The next major version of the Android SDK, codenamed Ice Cream Sandwich, is due out within the next couple of months. While we’re waiting for the release, here are some quick tips to future-proof your applications.
Ice Cream Sandwich is a highly anticipated new Android SDK release that is expected to marry the Gingerbread and Honeycomb revisions in a single, unified platform for all Android devices, large and small. Here are some tips for preparing for the new revision, which by many accounts, is expected to be a great leap forward for the platform. And as all developers know, great leaps forward often signal difficult times for legacy applications.
When You Assume…
The Android development team releases Android SDKs on a regular basis. But, like any technical project, there’s no guarantee of its shipping features until the code goes live. As a developer, it’s important to understand what this means to you and communicate it to your management.
The Android team is a relatively closed-mouth group. Android may be open source, but the development is not open. It means that whatever you’ve heard about the next revision of the Android SDK (in this case, Ice Cream Sandwich or ICS) is pure speculation, until Ice Cream Sandwich is released and we see it with our own eyes. So understand this: the media may be telling you all about what’s in ICS, but they’re really just guessing, or speculating.
Even if you’ve gotten a peek at the release candidate, or know someone who has, it’s only a candidate…Features get shuffled, deferred, or dropped at the last minute if they’re not ready for prime time. Once the platform is stable and well tested, it will be released.
No one is even sure what version number ICS will be: Android 3.3? Android 3.5? Android 4.0? Our personal guess is Android 4.0 as it’s considered a major new release, and we’re pretty sure it will be API Level 14, but no promises.
When will it be released? Well, at Google IO 2011, the answer to that question was “Q4, 2011.” A recent statement by Google’s Eric Schmidt stated we can expect it in the October/November timeframe. Again, it’ll be here when it gets here. Sometimes releases come early, sometimes they are held up for weeks if something comes up last minute. It’s a good bet we’ll see it before Christmas.
How Do I Work With This Uncertainty!?
Well, there’s some good news here. Developers usually have a chance to get their hands on the Android SDK before it gets rolled out to users. So, you’ve usually got some time after release to iron out any issues with your applications before your users run into problems, provided you stay on top of the releases by watching the Android SDK website (http://developer.android.com or just http://d.android.com) and reviewing your apps in a timely fashion.
The Android team also does a reasonably good job of providing backwards compatibility in new Android SDK releases. This means that if your applications worked well on previous platform versions and don't do anything sneaking or undocumented, they will probably work well enough on the new version…it just won’t take advantage of anything new that ICS has to offer. For that, you’ll need to review what’s new once the platform is released, and update your application accordingly. Therefore, it’s best to budget some time prior to release to address existing issues, as well as some time after the ICS release to upgrade your applications to take advantage of ICS-specific updates.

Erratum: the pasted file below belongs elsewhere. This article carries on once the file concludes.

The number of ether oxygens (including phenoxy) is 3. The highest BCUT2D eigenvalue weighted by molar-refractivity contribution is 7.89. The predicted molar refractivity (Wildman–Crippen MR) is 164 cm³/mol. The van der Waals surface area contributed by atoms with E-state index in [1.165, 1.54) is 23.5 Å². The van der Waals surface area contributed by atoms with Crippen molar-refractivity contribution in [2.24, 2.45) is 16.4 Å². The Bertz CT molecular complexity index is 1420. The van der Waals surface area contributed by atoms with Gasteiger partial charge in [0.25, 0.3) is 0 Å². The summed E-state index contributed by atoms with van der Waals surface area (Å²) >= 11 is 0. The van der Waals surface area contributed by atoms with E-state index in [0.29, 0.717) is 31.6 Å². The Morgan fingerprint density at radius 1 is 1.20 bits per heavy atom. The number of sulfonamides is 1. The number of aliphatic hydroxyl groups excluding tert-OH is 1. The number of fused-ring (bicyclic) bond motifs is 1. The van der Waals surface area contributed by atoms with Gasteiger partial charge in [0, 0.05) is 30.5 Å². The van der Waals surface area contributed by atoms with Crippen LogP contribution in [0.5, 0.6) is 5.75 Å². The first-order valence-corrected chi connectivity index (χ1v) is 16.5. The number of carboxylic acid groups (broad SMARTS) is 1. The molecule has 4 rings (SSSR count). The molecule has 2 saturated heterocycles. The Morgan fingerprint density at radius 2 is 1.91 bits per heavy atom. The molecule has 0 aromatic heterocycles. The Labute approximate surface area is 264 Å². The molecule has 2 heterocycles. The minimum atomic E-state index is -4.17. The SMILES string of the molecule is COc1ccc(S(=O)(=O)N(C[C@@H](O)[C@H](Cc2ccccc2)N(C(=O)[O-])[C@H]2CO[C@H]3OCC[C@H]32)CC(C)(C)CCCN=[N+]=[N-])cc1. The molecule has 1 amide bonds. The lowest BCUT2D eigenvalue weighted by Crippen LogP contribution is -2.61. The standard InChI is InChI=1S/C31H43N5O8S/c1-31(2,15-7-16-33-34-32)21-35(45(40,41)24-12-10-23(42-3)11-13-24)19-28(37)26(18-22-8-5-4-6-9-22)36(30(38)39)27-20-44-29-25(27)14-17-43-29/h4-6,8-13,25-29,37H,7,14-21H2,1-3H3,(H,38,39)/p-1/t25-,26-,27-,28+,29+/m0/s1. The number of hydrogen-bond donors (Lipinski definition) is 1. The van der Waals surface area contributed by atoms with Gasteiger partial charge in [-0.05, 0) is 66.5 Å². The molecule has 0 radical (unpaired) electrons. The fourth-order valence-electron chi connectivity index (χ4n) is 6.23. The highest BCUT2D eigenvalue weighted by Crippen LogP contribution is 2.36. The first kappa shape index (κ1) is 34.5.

The last bit of good news is that carriers often hold off on firmware upgrades for a while after a new Android SDK is released. In fact, it can sometimes be a challenge to acquire physical devices running the latest SDK at the time it is released. So again, the chances that your users are dabbling in ICS before you are is very low (And the rumors of the Nexus Prime are even muddier than ICS.).
Now, let’s look at some ways you can future-proof your applications and help prepare for Ice Cream Sandwich.
Tip #1 The More Recent Your App Target Is, The Better
It’s safe to say that the newer your application build target, the better off you’ll be. If your application was written for Android 1.5, you’re more likely to need to jump through a lot more hoops than if your application is already targeting Android 2.3 or 3.2. So now is the time to bring your applications forward to the latest standards you do know about.
Your Android 1.5 application may work, but each release has increased the amount of items that you can do to make it work better. ICS will likely be no exception to this. But more people will have ICS than have Honeycomb, which introduced such things as "compatibility zoom."
Tip #2 The Compatibility Package is a Big Hint of What’s to Come
Ice Cream Sandwich is supposed to be the version that merges the latest “smartphone-style” SDK (Android 2.3, Gingerbread) with the latest “smartdevice-style” SDK (Android 3.0-3.2, Honeycomb). By smartdevices, we mean tablets, TVs, and other such devices. You may have noticed the compatibility package was introduced a while back to help with the fragmentation problem. This package allows legacy Android SDKs access to some of the newer features of the platform, such as:
- Action Bars
- Updated MotionEvent, VelocityTracker, ViewConfiguration classes
These features don’t just allow your legacy devices to enable some of the newer Android SDK features; they’re also showing the direction in which the Android developers are going. Start considering how your legacy applications can use these features now, before they become so ingrained in application development that you need to completely redesign your application to keep up.